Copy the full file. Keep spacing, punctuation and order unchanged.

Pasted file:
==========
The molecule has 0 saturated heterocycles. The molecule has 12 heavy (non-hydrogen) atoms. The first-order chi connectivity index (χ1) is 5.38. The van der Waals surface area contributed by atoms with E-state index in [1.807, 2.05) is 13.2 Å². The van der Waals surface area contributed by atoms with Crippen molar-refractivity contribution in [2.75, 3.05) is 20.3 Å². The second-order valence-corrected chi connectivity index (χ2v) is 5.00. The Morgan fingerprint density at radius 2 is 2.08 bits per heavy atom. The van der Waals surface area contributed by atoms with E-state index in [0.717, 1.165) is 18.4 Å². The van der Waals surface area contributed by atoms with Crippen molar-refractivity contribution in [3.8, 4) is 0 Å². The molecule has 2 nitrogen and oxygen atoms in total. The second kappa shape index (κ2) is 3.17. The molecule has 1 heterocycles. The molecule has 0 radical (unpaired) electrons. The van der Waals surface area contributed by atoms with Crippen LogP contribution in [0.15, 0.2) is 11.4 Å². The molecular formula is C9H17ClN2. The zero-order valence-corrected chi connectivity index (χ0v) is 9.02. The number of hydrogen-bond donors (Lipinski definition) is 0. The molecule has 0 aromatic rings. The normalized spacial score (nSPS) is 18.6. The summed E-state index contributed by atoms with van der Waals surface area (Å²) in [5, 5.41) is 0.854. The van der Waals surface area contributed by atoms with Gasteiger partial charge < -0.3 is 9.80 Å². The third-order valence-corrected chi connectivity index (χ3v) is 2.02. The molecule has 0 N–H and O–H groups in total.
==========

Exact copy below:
The molecule has 0 saturated heterocycles. The molecule has 12 heavy (non-hydrogen) atoms. The first-order chi connectivity index (χ1) is 5.38. The van der Waals surface area contributed by atoms with E-state index in [1.807, 2.05) is 13.2 Å². The van der Waals surface area contributed by atoms with Crippen molar-refractivity contribution in [2.75, 3.05) is 20.3 Å². The second-order valence-corrected chi connectivity index (χ2v) is 5.00. The Morgan fingerprint density at radius 2 is 2.08 bits per heavy atom. The van der Waals surface area contributed by atoms with E-state index in [0.717, 1.165) is 18.4 Å². The van der Waals surface area contributed by atoms with Crippen molar-refractivity contribution in [3.8, 4) is 0 Å². The molecule has 2 nitrogen and oxygen atoms in total. The second kappa shape index (κ2) is 3.17. The molecule has 1 heterocycles. The molecule has 0 radical (unpaired) electrons. The van der Waals surface area contributed by atoms with Crippen LogP contribution in [0.15, 0.2) is 11.4 Å². The molecular formula is C9H17ClN2. The zero-order valence-corrected chi connectivity index (χ0v) is 9.02. The number of hydrogen-bond donors (Lipinski definition) is 0. The molecule has 0 aromatic rings. The normalized spacial score (nSPS) is 18.6. The summed E-state index contributed by atoms with van der Waals surface area (Å²) in [5, 5.41) is 0.854. The van der Waals surface area contributed by atoms with Gasteiger partial charge < -0.3 is 9.80 Å². The third-order valence-corrected chi connectivity index (χ3v) is 2.02. The molecule has 0 N–H and O–H groups in total.